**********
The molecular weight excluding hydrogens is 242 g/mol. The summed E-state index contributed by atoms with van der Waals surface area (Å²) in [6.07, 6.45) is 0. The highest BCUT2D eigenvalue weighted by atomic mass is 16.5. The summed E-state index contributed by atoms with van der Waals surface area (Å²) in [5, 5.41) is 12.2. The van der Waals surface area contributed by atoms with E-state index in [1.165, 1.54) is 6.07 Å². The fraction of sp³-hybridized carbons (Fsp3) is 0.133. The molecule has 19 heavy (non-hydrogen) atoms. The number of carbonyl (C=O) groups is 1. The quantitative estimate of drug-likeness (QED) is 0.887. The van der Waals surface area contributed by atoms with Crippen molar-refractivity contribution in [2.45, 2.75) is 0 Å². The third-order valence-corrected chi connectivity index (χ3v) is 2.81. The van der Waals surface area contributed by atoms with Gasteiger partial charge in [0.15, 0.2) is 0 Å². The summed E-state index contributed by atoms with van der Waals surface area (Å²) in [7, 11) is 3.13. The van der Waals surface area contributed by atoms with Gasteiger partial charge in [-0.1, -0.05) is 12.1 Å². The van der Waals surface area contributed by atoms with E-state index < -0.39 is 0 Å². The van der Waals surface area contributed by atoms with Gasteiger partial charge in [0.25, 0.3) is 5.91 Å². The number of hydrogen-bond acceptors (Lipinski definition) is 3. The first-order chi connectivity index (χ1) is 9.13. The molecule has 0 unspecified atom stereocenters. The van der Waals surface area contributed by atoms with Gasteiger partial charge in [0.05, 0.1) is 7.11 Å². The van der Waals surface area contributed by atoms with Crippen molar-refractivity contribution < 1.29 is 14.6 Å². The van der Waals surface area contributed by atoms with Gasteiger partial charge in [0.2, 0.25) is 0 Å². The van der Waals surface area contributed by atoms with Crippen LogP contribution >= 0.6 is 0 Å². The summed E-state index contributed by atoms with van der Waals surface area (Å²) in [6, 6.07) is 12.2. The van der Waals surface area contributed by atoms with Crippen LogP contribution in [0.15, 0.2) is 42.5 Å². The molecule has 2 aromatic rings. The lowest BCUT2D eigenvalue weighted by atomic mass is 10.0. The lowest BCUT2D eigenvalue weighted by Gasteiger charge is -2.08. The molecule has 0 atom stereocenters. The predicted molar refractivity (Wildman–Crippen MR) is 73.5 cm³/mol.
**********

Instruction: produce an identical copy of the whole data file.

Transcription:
The molecular weight excluding hydrogens is 242 g/mol. The summed E-state index contributed by atoms with van der Waals surface area (Å²) in [6.07, 6.45) is 0. The highest BCUT2D eigenvalue weighted by atomic mass is 16.5. The summed E-state index contributed by atoms with van der Waals surface area (Å²) in [5, 5.41) is 12.2. The van der Waals surface area contributed by atoms with E-state index in [1.165, 1.54) is 6.07 Å². The fraction of sp³-hybridized carbons (Fsp3) is 0.133. The molecule has 19 heavy (non-hydrogen) atoms. The number of carbonyl (C=O) groups is 1. The quantitative estimate of drug-likeness (QED) is 0.887. The van der Waals surface area contributed by atoms with Crippen molar-refractivity contribution in [2.45, 2.75) is 0 Å². The third-order valence-corrected chi connectivity index (χ3v) is 2.81. The van der Waals surface area contributed by atoms with Gasteiger partial charge in [0.15, 0.2) is 0 Å². The summed E-state index contributed by atoms with van der Waals surface area (Å²) in [7, 11) is 3.13. The van der Waals surface area contributed by atoms with Gasteiger partial charge in [-0.1, -0.05) is 12.1 Å². The van der Waals surface area contributed by atoms with E-state index < -0.39 is 0 Å². The van der Waals surface area contributed by atoms with Gasteiger partial charge in [0.25, 0.3) is 5.91 Å². The number of hydrogen-bond acceptors (Lipinski definition) is 3. The first-order chi connectivity index (χ1) is 9.13. The molecule has 0 unspecified atom stereocenters. The van der Waals surface area contributed by atoms with Gasteiger partial charge in [0.05, 0.1) is 7.11 Å². The van der Waals surface area contributed by atoms with Crippen molar-refractivity contribution < 1.29 is 14.6 Å². The van der Waals surface area contributed by atoms with Gasteiger partial charge in [0.2, 0.25) is 0 Å². The van der Waals surface area contributed by atoms with Crippen LogP contribution >= 0.6 is 0 Å². The summed E-state index contributed by atoms with van der Waals surface area (Å²) in [6, 6.07) is 12.2. The van der Waals surface area contributed by atoms with Crippen LogP contribution in [0.15, 0.2) is 42.5 Å². The molecule has 2 aromatic rings. The lowest BCUT2D eigenvalue weighted by atomic mass is 10.0. The lowest BCUT2D eigenvalue weighted by Gasteiger charge is -2.08. The molecule has 0 atom stereocenters. The predicted molar refractivity (Wildman–Crippen MR) is 73.5 cm³/mol.